Session Title: Leadership in Action: In Conversation with Honest Tea
Entrepreneurs should design their products from the start with sustainability in mind; it is easier to begin from a place of positive social and environmental impact and scale the products from there.
Health and wellness, environmental consciousness, and social responsibility are three of the biggest trends that are increasingly influencing consumers and channeling purchasing decisions for consumable products—harmonizing these priorities will set the new standard for doing business.
To shift the economy in a more sustainable direction, consumers need to support entrepreneurs who are able seize an opportunity to innovate and make change happen.
“Our society is not going in the right direction. I don’t think government will change the direction; nonprofits are important, but big corporations, with all due respect, will not lead us in new directions—to take us in a different direction it takes entrepreneurs to create the ideas and consumers to support it. ” —Seth Goldman, Honest Tea
“For every problem you face, ask a question: ‘how can I do it differently?’ It is really important that what you can’t do everywhere does not stop you from what you can do somewhere.” —Mats Lederhausen, BeCause
“Our growth path is driven by innovation, and innovation is driven by our mission.” —Seth Goldman, Honest Tea
Lederhausen opened the session by saying that Goldman’s story as co-founder of Honest Tea provides a unique opportunity for all practitioners to learn about a journey that combines staying true to your mission and values with staying commercially successful. Goldman then introduced himself as President and TeaEO of Honest Tea. He told the story of how he cofounded the company out of his home in 1998 with Barry Nalebuff of the Yale School of Management. Today, Honest Tea is the nation’s top-selling organic bottled tea and is carried in more than 100,000 outlets across the United States. In March 2011, Honest Tea was acquired by The Coca-Cola Company, creating a platform for national expansion and helping to further the reach and impact of Honest Tea’s mission. Ever since the enterprise was launched out of Goldman’s home, the company has been a mission-driven innovator. It launched the first organic bottled tea in 1999 and the first Fair Trade-certified bottled tea in 2003. Goldman described how all Honest Tea varieties are now organic and Fair Trade certified. The company continues to be recognized for its mission-driven leadership, commitment to transparency, and sustainability values.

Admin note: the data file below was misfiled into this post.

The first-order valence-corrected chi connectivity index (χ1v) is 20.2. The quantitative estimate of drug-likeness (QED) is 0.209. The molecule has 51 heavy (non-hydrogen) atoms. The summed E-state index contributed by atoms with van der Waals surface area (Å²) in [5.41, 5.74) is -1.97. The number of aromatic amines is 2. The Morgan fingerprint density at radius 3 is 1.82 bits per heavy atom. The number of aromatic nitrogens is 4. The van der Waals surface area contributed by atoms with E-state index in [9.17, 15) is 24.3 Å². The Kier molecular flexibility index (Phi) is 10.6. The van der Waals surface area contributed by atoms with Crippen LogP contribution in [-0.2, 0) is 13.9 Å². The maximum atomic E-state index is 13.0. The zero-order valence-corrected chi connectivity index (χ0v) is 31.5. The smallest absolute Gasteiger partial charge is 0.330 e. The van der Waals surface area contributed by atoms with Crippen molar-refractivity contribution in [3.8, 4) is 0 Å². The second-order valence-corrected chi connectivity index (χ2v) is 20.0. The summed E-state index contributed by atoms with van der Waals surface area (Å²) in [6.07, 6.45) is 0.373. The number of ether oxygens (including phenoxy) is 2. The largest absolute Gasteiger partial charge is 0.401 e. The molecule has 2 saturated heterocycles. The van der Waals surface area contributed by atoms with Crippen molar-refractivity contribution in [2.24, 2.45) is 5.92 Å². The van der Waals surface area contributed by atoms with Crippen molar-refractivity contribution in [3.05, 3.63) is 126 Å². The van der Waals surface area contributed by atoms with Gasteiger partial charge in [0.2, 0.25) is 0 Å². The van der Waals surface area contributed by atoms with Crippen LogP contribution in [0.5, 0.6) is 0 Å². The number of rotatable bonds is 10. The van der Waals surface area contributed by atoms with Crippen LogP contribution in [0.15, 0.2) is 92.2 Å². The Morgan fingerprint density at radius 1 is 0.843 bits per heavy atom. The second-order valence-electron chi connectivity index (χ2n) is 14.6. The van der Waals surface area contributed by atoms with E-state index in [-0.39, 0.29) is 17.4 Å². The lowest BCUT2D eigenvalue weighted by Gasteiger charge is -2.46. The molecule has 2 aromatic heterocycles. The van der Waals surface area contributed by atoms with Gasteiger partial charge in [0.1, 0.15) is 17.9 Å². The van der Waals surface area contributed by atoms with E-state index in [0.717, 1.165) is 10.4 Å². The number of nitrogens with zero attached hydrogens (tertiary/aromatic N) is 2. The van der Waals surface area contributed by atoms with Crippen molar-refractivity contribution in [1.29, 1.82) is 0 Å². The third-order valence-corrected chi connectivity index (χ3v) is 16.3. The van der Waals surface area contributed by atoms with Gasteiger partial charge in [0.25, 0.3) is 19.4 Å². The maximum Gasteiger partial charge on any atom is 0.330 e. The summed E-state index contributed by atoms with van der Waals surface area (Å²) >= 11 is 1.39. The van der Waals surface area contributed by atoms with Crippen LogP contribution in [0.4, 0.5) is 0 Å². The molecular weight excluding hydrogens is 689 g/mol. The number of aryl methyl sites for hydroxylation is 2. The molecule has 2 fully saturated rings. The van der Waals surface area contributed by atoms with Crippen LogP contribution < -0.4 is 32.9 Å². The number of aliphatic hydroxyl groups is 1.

The session continued with Goldman sharing key lessons and insights learned from building a mission-driven business in a profit-driven world. The conversation was based on his recently published book, Mission in a Bottle. Goldman described some of the different challenges he faced in trying to create a product that was socially responsible, environmentally friendly, and appealing to consumers. Honest Tea committed early on to create products that were organic, Fair Trade, and also packaged in recyclable materials. However, they ran into challenges in distribution and were not able to get their product beyond natural-foods stores and beyond the East Coast of the United States. By bringing in The Coca-Cola Company as a minority partner, the company was able to grow substantially over the years.
Following Goldman’s introductory remarks, the audience posed a series of questions on the challenges he faced as a start-up and the transition to a small company that is part of a larger multinational. An important theme guiding the conversation was democratizing organics—making lower-sugar, sustainably grown products available to more people. By partnering with a larger company, Goldman was able to scale his mission-driven product and improve distribution. Goldman emphasized the importance of keeping one’s own identity and organizational structure when partnering with larger multinationals, and continuing to embed the core values of the mission.
The discussion also revealed the importance of sustainability throughout the supply chain to maximize the business’s positive social and environmental impacts. For example, by ensuring that all ingredients are certified to be Fair Trade and organic, Honest Tea has embedded its sustainability values directly into the product. The company believes in staying connected to its ingredients and to the communities who produce them. They can thus generate greater impact by scaling their product, without having to change it. As a result, they are able to have a greater positive social impact by producing more.
Goldman mentioned that while there are always challenges to creating and scaling a mission-driven brand in a large corporation, it is still worth doing. Both Honest Tea and The Coca-Cola Company were able to benefit from the collaboration. Goldman highlighted that the most important impact Honest Tea has had by working with The Coca-Cola Company has been to change a large company from within.
For instance, five years ago, Coca-Cola was not producing any Fair Trade or certified organic products, nor did they have any investment funds screened for social issues. Honest Tea brought sustainability as well as health and nutrition issues into the company, and by building the Honest Tea brand, the company was able to make a broader change within Coca-Cola.
Overall, this lively conversation offered inspiring—and at times quirky—insights into the power of innovation and values to drive business-led change in society. In describing the journey of his small mission-driven brand, forming an unlikely partnership with a large multinational, Goldman said that optimism is a critical personal quality: “You can’t be in this space if you are pessimistic.” You could add ambition to the list, as well; Goldman said his next goal is to make Honest Tea the next billion-dollar brand under the Coca-Cola umbrella.